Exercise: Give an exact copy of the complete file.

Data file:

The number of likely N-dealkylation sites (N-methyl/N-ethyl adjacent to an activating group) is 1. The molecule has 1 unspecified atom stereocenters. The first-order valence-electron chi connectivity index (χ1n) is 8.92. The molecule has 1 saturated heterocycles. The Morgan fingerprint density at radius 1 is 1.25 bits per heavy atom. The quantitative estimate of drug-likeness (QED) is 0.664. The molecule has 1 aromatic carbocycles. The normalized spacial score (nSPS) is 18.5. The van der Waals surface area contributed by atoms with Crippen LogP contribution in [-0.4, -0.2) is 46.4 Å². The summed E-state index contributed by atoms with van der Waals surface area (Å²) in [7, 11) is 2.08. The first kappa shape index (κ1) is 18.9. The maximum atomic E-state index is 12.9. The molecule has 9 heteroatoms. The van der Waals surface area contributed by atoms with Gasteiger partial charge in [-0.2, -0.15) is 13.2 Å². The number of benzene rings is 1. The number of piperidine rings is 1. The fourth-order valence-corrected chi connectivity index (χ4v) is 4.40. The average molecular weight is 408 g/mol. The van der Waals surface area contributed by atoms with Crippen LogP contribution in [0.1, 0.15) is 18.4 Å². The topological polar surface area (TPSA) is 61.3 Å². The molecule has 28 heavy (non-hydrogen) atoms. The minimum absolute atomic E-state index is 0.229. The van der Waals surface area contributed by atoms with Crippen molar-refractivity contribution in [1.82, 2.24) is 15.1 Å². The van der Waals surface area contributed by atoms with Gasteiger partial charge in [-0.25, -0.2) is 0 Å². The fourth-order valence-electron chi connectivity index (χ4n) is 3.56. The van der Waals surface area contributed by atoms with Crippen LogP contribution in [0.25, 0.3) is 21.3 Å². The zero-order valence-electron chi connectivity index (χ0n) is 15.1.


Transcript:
The number of likely N-dealkylation sites (N-methyl/N-ethyl adjacent to an activating group) is 1. The molecule has 1 unspecified atom stereocenters. The first-order valence-electron chi connectivity index (χ1n) is 8.92. The molecule has 1 saturated heterocycles. The Morgan fingerprint density at radius 1 is 1.25 bits per heavy atom. The quantitative estimate of drug-likeness (QED) is 0.664. The molecule has 1 aromatic carbocycles. The normalized spacial score (nSPS) is 18.5. The van der Waals surface area contributed by atoms with Crippen LogP contribution in [-0.4, -0.2) is 46.4 Å². The summed E-state index contributed by atoms with van der Waals surface area (Å²) in [7, 11) is 2.08. The first kappa shape index (κ1) is 18.9. The maximum atomic E-state index is 12.9. The molecule has 9 heteroatoms. The van der Waals surface area contributed by atoms with Gasteiger partial charge in [-0.2, -0.15) is 13.2 Å². The number of benzene rings is 1. The number of piperidine rings is 1. The fourth-order valence-corrected chi connectivity index (χ4v) is 4.40. The average molecular weight is 408 g/mol. The van der Waals surface area contributed by atoms with Crippen LogP contribution in [0.1, 0.15) is 18.4 Å². The topological polar surface area (TPSA) is 61.3 Å². The molecule has 28 heavy (non-hydrogen) atoms. The minimum absolute atomic E-state index is 0.229. The van der Waals surface area contributed by atoms with Crippen molar-refractivity contribution in [1.82, 2.24) is 15.1 Å². The van der Waals surface area contributed by atoms with Gasteiger partial charge in [-0.25, -0.2) is 0 Å². The fourth-order valence-electron chi connectivity index (χ4n) is 3.56. The van der Waals surface area contributed by atoms with Crippen LogP contribution in [0.25, 0.3) is 21.3 Å². The zero-order valence-electron chi connectivity index (χ0n) is 15.1.